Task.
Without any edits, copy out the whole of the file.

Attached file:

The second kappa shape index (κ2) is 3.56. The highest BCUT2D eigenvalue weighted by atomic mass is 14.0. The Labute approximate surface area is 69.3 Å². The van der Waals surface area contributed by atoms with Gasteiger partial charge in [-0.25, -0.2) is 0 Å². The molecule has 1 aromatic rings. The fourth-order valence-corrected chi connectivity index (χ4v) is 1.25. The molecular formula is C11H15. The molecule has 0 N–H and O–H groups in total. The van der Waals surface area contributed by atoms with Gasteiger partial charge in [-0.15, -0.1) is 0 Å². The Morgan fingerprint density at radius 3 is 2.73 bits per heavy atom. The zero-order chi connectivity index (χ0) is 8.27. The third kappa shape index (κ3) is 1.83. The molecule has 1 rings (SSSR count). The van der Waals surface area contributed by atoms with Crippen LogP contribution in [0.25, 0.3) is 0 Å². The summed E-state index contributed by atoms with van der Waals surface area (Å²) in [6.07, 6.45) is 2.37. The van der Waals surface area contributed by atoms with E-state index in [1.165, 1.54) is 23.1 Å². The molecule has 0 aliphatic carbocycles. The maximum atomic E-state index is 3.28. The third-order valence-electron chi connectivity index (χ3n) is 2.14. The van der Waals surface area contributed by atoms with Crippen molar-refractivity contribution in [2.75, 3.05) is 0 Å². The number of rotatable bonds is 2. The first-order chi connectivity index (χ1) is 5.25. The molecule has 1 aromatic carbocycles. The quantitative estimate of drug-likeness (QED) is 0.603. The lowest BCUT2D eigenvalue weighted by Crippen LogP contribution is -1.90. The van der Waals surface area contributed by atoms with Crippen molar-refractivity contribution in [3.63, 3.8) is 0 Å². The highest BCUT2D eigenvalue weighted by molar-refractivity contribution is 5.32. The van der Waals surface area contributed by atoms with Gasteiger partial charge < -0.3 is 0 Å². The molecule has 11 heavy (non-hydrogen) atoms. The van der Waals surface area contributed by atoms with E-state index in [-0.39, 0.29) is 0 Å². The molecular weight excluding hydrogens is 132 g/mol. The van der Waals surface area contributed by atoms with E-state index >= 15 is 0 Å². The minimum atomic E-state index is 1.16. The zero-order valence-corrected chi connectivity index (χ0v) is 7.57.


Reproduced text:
The second kappa shape index (κ2) is 3.56. The highest BCUT2D eigenvalue weighted by atomic mass is 14.0. The Labute approximate surface area is 69.3 Å². The van der Waals surface area contributed by atoms with Gasteiger partial charge in [-0.25, -0.2) is 0 Å². The molecule has 1 aromatic rings. The fourth-order valence-corrected chi connectivity index (χ4v) is 1.25. The molecular formula is C11H15. The molecule has 0 N–H and O–H groups in total. The van der Waals surface area contributed by atoms with Gasteiger partial charge in [-0.15, -0.1) is 0 Å². The Morgan fingerprint density at radius 3 is 2.73 bits per heavy atom. The zero-order chi connectivity index (χ0) is 8.27. The third kappa shape index (κ3) is 1.83. The molecule has 1 rings (SSSR count). The van der Waals surface area contributed by atoms with Crippen LogP contribution in [0.25, 0.3) is 0 Å². The summed E-state index contributed by atoms with van der Waals surface area (Å²) in [6.07, 6.45) is 2.37. The van der Waals surface area contributed by atoms with E-state index in [1.165, 1.54) is 23.1 Å². The molecule has 0 aliphatic carbocycles. The maximum atomic E-state index is 3.28. The third-order valence-electron chi connectivity index (χ3n) is 2.14. The van der Waals surface area contributed by atoms with Crippen molar-refractivity contribution in [2.75, 3.05) is 0 Å². The number of rotatable bonds is 2. The first-order chi connectivity index (χ1) is 5.25. The molecule has 1 aromatic carbocycles. The quantitative estimate of drug-likeness (QED) is 0.603. The lowest BCUT2D eigenvalue weighted by Crippen LogP contribution is -1.90. The van der Waals surface area contributed by atoms with Crippen molar-refractivity contribution in [3.63, 3.8) is 0 Å². The highest BCUT2D eigenvalue weighted by molar-refractivity contribution is 5.32. The van der Waals surface area contributed by atoms with Gasteiger partial charge < -0.3 is 0 Å². The molecule has 11 heavy (non-hydrogen) atoms. The van der Waals surface area contributed by atoms with E-state index in [-0.39, 0.29) is 0 Å². The molecular weight excluding hydrogens is 132 g/mol. The van der Waals surface area contributed by atoms with E-state index >= 15 is 0 Å². The minimum atomic E-state index is 1.16. The zero-order valence-corrected chi connectivity index (χ0v) is 7.57.